Last week, I decided to do an impromptu, non-sponsored, let me see if my hair is long enough to style Get Ready with Me YouTube video. As I posted some teaser images, proud of my little version of the roll, tuck, and pin style that I frequently did before I cut my hair in February, something became clear – not everyone was impressed with my hairstyle. When I compared the back of my hairstyle to some other photos that featured women with wavy or blown out hair, as evidence of texture discrimination, a number of people responded that it was not a texture issue, but simply that my hairstyle was ugly.
For the record, I personally don’t care that people called my hairstyle ugly. After all, having an online presence subjects you to public scrutiny, and I’ve fielded many comments about my hair, life plans, and brand, that at this point I’m pretty immune to
fake constructive criticism shade. However, I’m a lot more resilient – and used to comments about my hair – than the average woman with kinky natural hair, especially if they are a recent convert.
Here’s why it’s dangerous to call another woman’s natural hair “ugly”:
[Tweet “You risk undoing someone’s entire natural hair journey when you call their hair ugly”]
Based on the number of emails I get each day, I can tell you for a fact that there are thousands of women around the world who do NOT think their natural hair is attractive. Many of these women have very kinky hair, like my own, which is undoubtedly the least desired hair texture (except that now white women want our hair more than we do, smh). By telling someone in person, online, under your breath, or even just in your mind, that their hair is ugly, you risk undoing the journey towards self-acceptance that often accompanies one’s natural hair journey.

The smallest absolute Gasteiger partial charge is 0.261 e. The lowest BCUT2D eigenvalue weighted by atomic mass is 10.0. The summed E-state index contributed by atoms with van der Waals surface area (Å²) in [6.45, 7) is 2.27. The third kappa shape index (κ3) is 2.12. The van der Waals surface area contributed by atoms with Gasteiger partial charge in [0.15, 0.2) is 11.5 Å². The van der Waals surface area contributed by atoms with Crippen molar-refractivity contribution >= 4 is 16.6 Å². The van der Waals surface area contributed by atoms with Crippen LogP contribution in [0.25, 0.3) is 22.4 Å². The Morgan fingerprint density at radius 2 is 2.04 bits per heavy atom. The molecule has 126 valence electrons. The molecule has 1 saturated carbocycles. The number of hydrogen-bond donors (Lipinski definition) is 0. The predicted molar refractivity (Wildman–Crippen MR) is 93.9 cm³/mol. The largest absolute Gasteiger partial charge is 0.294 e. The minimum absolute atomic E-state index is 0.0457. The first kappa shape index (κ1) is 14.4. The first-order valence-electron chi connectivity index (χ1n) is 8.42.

Now you may be thinking, well I’m not saying that the person is ugly, but that their hairstyle is. It’s not neat, defined, shiny, polished, etc enough.
This language of neat/polish/maintained hair SCREAMS respectability politics. The desire to have polished hair in America originated centuries ago during and after slavery as African-Americans wanted to appear more equal to whites. That’s why we started relaxing our hair in the first place! It’s a shame that people within the natural hair community have co-opted prejudices and language that the natural hair movement was created to resist. Natural hair comes in all shapes and sizes, colors and patterns. Whether or not it is neatly parted, has slicked edges, or an untamed kitchen, natural hairstyles should never be criticized as ugly, especially by fellow naturals.
[Tweet “Everyone’s natural hair journey is a personal excursion towards learning and loving their hair”]
The next time you don’t like someone’s hairstyle, mine included, here are a few things you can say instead of calling it ugly:
- That’s not my favorite hairstyle of yours.
- I like your hair better when it’s xyz.
- That’s an interesting look.
- I would never be able to do that style with my hair.
- Have you heard of (insert blogger/hair guru here)? You should check out her videos.
These are still pretty shady things to say, but at least they don’t compromise the fundamental personhood of someone who is probably trying, just like you, to understand, maintain, and embrace their natural hair. Next time you fix your mouth to tell someone that their natural hair or hairstyle is ugly, just